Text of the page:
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Am J Respir Cell Mol Biol. Sep 2006; 35(3): 306–313.
Published online Apr 6, 2006. doi:  10.1165/rcmb.2005-0443OC
PMCID: PMC2643283
Extracellular Matrix Remodeling by Dynamic Strain in a Three-Dimensional Tissue-Engineered Human Airway Wall Model
Melanie M. Choe, Peter H. S. Sporn, and Melody A. Swartz
Department of Biomedical Engineering, Northwestern University, Evanston; Division of Pulmonary and Critical Care Medicine, Feinberg School of Medicine, Northwestern University, Chicago, Illinois; and Institute of Bioengineering, École Polytechnique Fédérale de Lausanne (EPFL), Lausanne, Switzerland
Correspondence and requests for reprints should be addressed to Melody A. Swartz, Ph.D., Integrative Biosciences Institute, SV - LMBM, Station 15, Ecole Polytechnique Fédérale de Lausanne (EPFL), 1015 Lausanne, Switzerland. E-mail: melody.swartz/at/epfl.ch
Received December 3, 2005; Accepted March 31, 2006.
Airway wall remodeling is a hallmark of asthma, characterized by subepithelial thickening and extracellular matrix (ECM) remodeling. Mechanical stress due to hyperresponsive smooth muscle cells may contribute to this remodeling, but its relevance in a three-dimensional environment (where the ECM plays an important role in modulating stresses felt by cells) is unclear. To characterize the effects of dynamic compression in ECM remodeling in a physiologically relevant three-dimensional environment, a tissue-engineered human airway wall model with differentiated bronchial epithelial cells atop a collagen gel containing lung fibroblasts was used. Lateral compressive strain of 10 or 30% at 1 or 60 cycles per hour was applied using a novel straining device. ECM remodeling was assessed by immunohistochemistry and zymography. Dynamic strain, particularly at the lower magnitude, induced airway wall remodeling, as indicated by increased deposition of types III and IV collagen and increased secretion of matrix metalloproteinase-2 and -9. These changes paralleled increased myofibroblast differentiation and were fibroblast-dependent. Furthermore, the spatial pattern of type III collagen deposition correlated with that of myofibroblasts; both were concentrated near the epithelium and decreased diffusely away from the surface, indicating some epithelial control of the remodeling response. Thus, in a physiologically relevant three-dimensional model of the bronchial wall, dynamic compressive strain induced tissue remodeling that mimics many features of remodeling seen in asthma, in the absence of inflammation and dependent on epithelial–fibroblast signaling.
Keywords: asthma, collagen, fibrosis, in vitro, myofibroblast
Remodeling of the airway wall in asthma is characterized by thickening of the subepithelial lamina reticularis, increase in smooth muscle mass, fibroblast hyperplasia, mucus hypersecretion, edema, and angiogenesis (16). The subepithelial fibrosis that is often part of this remodeling is further characterized by the differentiation of fibroblasts to myofibroblasts, which are more contractile than fibroblasts and are likely to contribute to the alignment and stiffening of the airway matrix by secretion of types I, III, and V collagen (714). In addition, matrix metalloproteinases (MMPs) and their inhibitors (tissue inhibitors of metalloproteinases [TIMPs]), particularly MMP-2 and -9 and TIMP-1, are also increased in the airways in asthma, as they are key players in extracellular matrix (ECM) remodeling (15, 16). Evidence from clinical studies supports the concept that airway remodeling contributes to irreversible airflow obstruction and loss of pulmonary function over time in patients with chronic asthma (17, 18).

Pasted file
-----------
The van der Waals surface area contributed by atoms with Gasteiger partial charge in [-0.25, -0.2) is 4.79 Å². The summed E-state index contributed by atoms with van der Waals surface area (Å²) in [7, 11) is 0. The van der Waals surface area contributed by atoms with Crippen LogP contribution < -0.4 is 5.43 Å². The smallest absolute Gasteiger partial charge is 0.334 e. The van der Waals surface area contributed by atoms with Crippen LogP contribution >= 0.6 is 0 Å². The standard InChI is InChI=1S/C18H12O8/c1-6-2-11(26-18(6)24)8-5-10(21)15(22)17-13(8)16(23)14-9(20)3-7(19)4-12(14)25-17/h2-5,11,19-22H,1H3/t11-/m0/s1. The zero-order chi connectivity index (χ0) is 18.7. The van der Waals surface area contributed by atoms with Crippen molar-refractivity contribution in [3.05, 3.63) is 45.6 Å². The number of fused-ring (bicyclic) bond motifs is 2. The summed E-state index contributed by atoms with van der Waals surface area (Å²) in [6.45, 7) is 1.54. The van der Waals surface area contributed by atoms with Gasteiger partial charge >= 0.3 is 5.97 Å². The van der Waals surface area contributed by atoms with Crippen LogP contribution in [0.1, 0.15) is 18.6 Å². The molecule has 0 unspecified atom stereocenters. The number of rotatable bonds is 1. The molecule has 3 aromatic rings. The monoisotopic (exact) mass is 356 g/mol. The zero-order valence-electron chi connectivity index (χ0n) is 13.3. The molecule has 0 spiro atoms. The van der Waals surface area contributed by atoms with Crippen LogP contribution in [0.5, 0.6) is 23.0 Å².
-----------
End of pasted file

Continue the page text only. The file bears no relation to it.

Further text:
The complex interplay of factors contributing to airway wall remodeling, which includes inflammatory and mechanical factors, is not well understood. Immune cells recruited to the inflamed airways release cytokines such as RANTES (CCL5), IL-13, TGF-β1, and cysteinyl leukotrienes C4, D4, and E4 (1921) that can stimulate epithelial cells, fibroblasts, and smooth muscle cells (SMCs). In asthma, the increase in SMC mass and hyperresponsiveness can result in amplified bronchoconstriction (2225), which is associated with compressive stresses on the epithelial cells and fibroblasts (26, 27). These mechanical forces may then further contribute to airway remodeling (28, 29); for example, static compressive stress on epithelial cells can alter the expression of TGF-β1, endothelin-1 (ET-1), early growth response-1 (Egr-1), epidermal growth factor receptor (EGFR) ligands, and fibronectin (3033) (likely via an autocrine ligand signaling mechanism (34)), which may, in turn, activate fibroblasts to secrete matrix remodeling proteins (32). However, it is difficult to interpret the relevance of such stresses on matrix remodeling in the absence of a truly three-dimensional environment, where the ECM can (1) regulate cell–cell signaling by binding cytokines like RANTES (35) and growth factors like TGF-β1 (36); (2) buffer mechanical stress via local heterogeneity in matrix properties (37); and (3) itself signal cells with soluble ECM fragments liberated during matrix remodeling. Indeed, such environmental factors may act to either augment or decrease the remodeling response by coordinating the various cell responses to stress (32). In addition, two-way cell–cell communication is critical for mediating overall remodeling responses, since fibroblasts and epithelial cells may each sense stress differently and play different roles in matrix remodeling. Clearly, the three-dimensional ECM is critical to modulating a stress environment to its resident cells, and thus the role of mechanical stress in airway wall remodeling cannot be definitively determined without a three-dimensional tissue environment.